Clovis People Were Not Here First

Posted by: Loren Coleman on July 14th, 2012

There has been a new discovery from the DNA analysis of the prehistoric fecal material of humans who were here earlier than the “Clovis people.” The finding calls into question the whole notion of who was in Oregon (North America) first. The Clovis people were “not alone.”

Besides the fecal material, non-Clovis artifacts have been found earlier than Clovis points, as well. Western Stemmed points from Paisley Caves date to more than 13,000 years ago–as old or older than Clovis points. Photo: Jim Barlow

Now, perhaps, eyes can be wide open to the idea that other primates, hominoids, and hominids existed in North America at the same time as so-called Native Americans, Native Canadians, and First Peoples Inuits and Eskimos too!

Explore the pre-Clovis sites here.

Was one of these kinds of pre-Clovis hominoids known as Sasquatch?

Loren Coleman About Loren Coleman
Loren Coleman is one of the world’s leading cryptozoologists, some say “the” leading living cryptozoologist. Certainly, he is acknowledged as the current living American researcher and writer who has most popularized cryptozoology in the late 20th and early 21st centuries. Starting his fieldwork and investigations in 1960, after traveling and trekking extensively in pursuit of cryptozoological mysteries, Coleman began writing to share his experiences in 1969. An honorary member of Ivan T. Sanderson’s Society for the Investigation of the Unexplained in the 1970s, Coleman has been bestowed with similar honorary memberships of the North Idaho College Cryptozoology Club in 1983, and in subsequent years, that of the British Columbia Scientific Cryptozoology Club, CryptoSafari International, and other international organizations. He was also a Life Member and Benefactor of the International Society of Cryptozoology (now-defunct). Loren Coleman’s daily blog, as a member of the Cryptomundo Team, served as an ongoing avenue of communication for the ever-growing body of cryptozoo news from 2005 through 2013. He returned as an infrequent contributor beginning Halloween week of 2015. Coleman is the founder in 2003, and current director of the International Cryptozoology Museum in Portland, Maine.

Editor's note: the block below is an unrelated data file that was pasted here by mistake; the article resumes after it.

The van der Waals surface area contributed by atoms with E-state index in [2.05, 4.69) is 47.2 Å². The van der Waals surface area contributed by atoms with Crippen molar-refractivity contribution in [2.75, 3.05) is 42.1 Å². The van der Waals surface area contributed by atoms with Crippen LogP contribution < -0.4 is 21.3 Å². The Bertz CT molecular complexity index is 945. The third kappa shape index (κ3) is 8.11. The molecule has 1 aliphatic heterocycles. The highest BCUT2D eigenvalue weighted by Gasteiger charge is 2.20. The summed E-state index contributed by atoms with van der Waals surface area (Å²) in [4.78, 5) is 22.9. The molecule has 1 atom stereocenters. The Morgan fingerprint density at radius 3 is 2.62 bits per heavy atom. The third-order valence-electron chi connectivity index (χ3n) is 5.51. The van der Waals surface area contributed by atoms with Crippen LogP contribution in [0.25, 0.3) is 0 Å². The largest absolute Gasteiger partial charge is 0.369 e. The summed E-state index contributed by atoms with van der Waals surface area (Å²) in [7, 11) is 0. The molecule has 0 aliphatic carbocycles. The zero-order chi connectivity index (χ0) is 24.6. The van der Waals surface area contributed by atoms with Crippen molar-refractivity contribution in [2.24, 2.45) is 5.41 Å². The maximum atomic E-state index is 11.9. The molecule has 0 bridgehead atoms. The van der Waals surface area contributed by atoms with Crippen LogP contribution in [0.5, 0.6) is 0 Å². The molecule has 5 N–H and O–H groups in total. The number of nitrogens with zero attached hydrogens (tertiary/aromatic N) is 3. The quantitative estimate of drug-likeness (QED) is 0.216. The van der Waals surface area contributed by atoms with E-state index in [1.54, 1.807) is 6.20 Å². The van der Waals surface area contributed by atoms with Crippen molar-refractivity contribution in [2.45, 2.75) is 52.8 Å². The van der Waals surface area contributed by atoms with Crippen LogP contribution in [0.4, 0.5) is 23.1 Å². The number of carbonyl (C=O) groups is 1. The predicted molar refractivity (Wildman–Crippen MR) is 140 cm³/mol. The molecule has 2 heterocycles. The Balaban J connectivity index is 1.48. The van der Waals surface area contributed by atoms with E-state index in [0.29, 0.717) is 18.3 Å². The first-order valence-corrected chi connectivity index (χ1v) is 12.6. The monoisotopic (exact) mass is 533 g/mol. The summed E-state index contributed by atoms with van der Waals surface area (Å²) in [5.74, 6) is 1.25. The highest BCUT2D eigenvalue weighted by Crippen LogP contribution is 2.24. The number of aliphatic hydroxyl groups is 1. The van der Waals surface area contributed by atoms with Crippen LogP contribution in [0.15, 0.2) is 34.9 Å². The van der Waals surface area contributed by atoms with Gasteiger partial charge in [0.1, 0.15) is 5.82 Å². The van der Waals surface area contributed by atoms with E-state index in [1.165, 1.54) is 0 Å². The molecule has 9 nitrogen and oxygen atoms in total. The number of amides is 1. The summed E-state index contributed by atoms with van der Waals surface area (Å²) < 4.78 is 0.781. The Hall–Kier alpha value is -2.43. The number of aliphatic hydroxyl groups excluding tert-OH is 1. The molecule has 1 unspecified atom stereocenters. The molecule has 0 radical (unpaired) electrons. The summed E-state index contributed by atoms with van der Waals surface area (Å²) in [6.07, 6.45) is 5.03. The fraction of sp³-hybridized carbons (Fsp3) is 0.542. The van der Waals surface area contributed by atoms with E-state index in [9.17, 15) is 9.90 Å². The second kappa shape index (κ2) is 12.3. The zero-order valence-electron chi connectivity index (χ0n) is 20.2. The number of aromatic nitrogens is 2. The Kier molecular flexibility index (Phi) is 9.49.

6 Responses to “Clovis People Were Not Here First”

  1. Fhqwhgads responds:

    From what I’ve read, the fossil poo is 14300 years old, but the non-Clovis tools are about 12800 years old. Without knowing the error bars on those numbers, it’s hard to be sure, but that’s an estimated difference of 1500 years. It’s not a slam dunk that the two finds are in any way related.

    Regardless, it does show that there was another culture in America contemporary with the Clovis people. Unfortunately, the Western Stemmed projectile culture was already known; this just pushes back the earliest date at which they are known to have been here.

    I think from a cryptozoological point of view, the article Hominins did not need boats to settle islands is more interesting.

  2. red_pill_junkie responds:

    By the rate we’re going, maybe in another 50 years it will be accepted there were humans living in America 50,000 years ago, and after another 100 years we’ll be ready to accept there were other hominids living here 250,000 years ago.